«We’re making substantial progress toward our scheduled flight tests, with much of the hardware already fabricated and software development and integration in full swing», said Brad Tousley, director of DARPA’s Tactical Technology Office, which oversees Tern. «As we keep pressing into uncharted territory – no one has flown a large unmanned tailsitter before – we remain excited about the future capabilities a successful Tern demonstration could enable: organic, persistent, long-range reconnaissance, targeting, and strike support from most Navy ships».
Tern is currently scheduled to start integrated propulsion system testing in the first part of 2017, move to ground-based testing in early 2018, and culminate in a series of at-sea flight tests in late 2018.
DARPA and the Navy have a Memorandum of Agreement (MOA) to share responsibility for the development and testing of the Tern demonstrator system. The Marine Corps Warfighting Laboratory (MCWL) has also expressed interest in Tern’s potential capabilities and is providing support to the program.
In the decades-long quest to develop reusable aircraft that can reach hypersonic speeds – Mach 5 (approximately 3,300 miles per hour/5,300 kilometers per hour) and above – engineers have grappled with two intertwined, seemingly intractable challenges. The top speed of traditional jet-turbine engines maxes out at roughly Mach 2.5, while hypersonic engines such as scramjets cannot provide effective thrust at speeds much below Mach 3.5. This gap in capability means that any air-breathing hypersonic vehicles developed today would use disposable rockets for one-time boosts up to operating speed, limiting the vehicles’ usefulness.
To help remove these constraints and lay the framework for routine hypersonic flight with reusable vehicles, DARPA has launched its Advanced Full Range Engine (AFRE) program. AFRE seeks to develop and demonstrate a new aircraft propulsion system that could operate over the full range of speeds required from low-speed takeoff through hypersonic flight.
«Instead of designing an entirely new kind of engine, we’re envisioning an inventive hybrid system that would combine and improve upon the best of off-the-shelf turbine and ramjet/scramjet technologies», said Christopher Clay, DARPA program manager. «This won’t be the first time that ambitious engineers will attempt to combine turbine and ramjet technologies. But with recent advances in manufacturing methods, modeling, and other disciplines, we believe this potentially groundbreaking achievement may finally be within reach».
AFRE aims to explore a Turbine-Based Combined Cycle (TBCC) engine concept, which would use a turbine engine for low-speed operations and a dual-mode ramjet – which would work efficiently whether the air flowing through it is subsonic (as in a ramjet) or supersonic (as in a scramjet) – for high-speed operations. The two components of the hybrid engine would share a common forward-facing air intake and rear-facing exhaust nozzle to release thrust.
AFRE aims to develop critical technologies and culminate in ground-based testing of a full-scale, integrated technology demonstration system. If that testing is successful, further development of the AFRE technology would require flight testing in a potential follow-on demonstration program.
Systems that operate at hypersonic speeds offer the potential for military operations from longer ranges with shorter response times and enhanced effectiveness compared to current military systems. Such systems could provide significant payoff for future U.S. operations, particularly as adversaries’ capabilities advance.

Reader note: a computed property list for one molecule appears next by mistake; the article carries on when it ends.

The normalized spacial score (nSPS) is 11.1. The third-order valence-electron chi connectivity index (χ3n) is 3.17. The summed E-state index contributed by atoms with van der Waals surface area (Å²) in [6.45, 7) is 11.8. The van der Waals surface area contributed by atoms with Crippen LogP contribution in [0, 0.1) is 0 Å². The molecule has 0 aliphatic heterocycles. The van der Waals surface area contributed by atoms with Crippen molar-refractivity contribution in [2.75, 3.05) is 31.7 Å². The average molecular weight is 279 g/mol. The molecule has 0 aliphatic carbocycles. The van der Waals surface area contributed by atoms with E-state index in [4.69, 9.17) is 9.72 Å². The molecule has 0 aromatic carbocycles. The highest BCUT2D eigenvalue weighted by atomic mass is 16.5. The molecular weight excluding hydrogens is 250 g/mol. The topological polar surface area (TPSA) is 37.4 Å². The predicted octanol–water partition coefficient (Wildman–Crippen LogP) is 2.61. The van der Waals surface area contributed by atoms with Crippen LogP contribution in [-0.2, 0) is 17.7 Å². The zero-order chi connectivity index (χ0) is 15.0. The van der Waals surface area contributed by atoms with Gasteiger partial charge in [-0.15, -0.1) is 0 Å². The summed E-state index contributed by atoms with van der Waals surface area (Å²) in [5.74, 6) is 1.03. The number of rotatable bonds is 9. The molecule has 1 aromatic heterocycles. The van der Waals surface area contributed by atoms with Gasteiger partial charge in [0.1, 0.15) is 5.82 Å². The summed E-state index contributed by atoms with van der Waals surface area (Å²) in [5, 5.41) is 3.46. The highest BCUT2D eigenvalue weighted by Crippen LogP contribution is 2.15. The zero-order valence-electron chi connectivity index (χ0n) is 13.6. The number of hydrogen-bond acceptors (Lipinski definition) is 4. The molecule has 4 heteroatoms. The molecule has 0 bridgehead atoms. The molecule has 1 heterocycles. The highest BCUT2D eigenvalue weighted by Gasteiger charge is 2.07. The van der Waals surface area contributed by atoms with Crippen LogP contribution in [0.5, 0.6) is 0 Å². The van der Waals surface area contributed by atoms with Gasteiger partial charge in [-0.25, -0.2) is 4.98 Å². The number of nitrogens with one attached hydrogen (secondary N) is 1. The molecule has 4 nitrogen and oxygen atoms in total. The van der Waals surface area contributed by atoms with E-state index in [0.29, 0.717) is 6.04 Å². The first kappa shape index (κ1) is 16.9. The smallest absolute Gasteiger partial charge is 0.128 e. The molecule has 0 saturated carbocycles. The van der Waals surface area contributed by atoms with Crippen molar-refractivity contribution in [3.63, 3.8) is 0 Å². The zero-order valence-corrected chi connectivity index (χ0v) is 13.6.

On April 18, Aurora Flight Sciences announced that a Subscale Vehicle Demonstrator (SVD) of its LightningStrike, Vertical Take-off and Landing Experimental Plane (VTOL X-plane) for the Defense Advanced Research Projects Agency (DARPA) was successfully flown at a U.S. military facility at Manassas, Virginia. The flight of the subscale aircraft met an important DARPA risk reduction requirement, focusing on validation of the aerodynamic design and flight control system.
«The successful subscale aircraft flight was an important and exciting step for Aurora and our customer», said Tom Clancy, Aurora’s chief technology officer. «Our design’s distributed electric propulsion system involves breaking new ground with a flight control system requiring a complex set of control effectors. This first flight is an important, initial confirmation that both the flight controls and aerodynamic design are aligning with our design predictions».
The subscale aircraft weighs 325 pounds/147.4 kg and is a 20% scale flight model of the full scale demonstrator Aurora will build for DARPA in the next 24 months. The wing and canard of the subscale vehicle utilize a hybrid structure of carbon fiber and 3D printed FDM plastics to achieve highly complex structural and aerodynamic surfaces with minimal weight. The unmanned aircraft take-off, hover and landing was controlled by Aurora personnel located in a nearby ground control station with oversight and coordination by U.S. government officials including DARPA personnel.
On March 3, 2016, DARPA announced the award of the Phase II contract for the VTOL X-Plane contract to Aurora, following a multi-year, Phase I design competition. The program seeks to develop a vertical take-off and landing demonstrator aircraft that will achieve a top sustained flight speed of 300 knots/345 mph/556 km/h – 400 knots/460 mph/741 km/h, with 60-75% increase in hover efficiency over existing VTOL aircraft. Aurora’s design is for the first aircraft in aviation history to demonstrate distributed hybrid-electric propulsion using an innovative synchronous electric-drive system. Having successfully completed the subscale demonstrator flight, Aurora’s LightningStrike team will focus over the next year on further validation of flight control system and configuration of the full scale VTOL X-Plane demonstrator.
Aurora Flight Sciences’ subscale vehicle demonstrator successfully flew at a U.S. military facility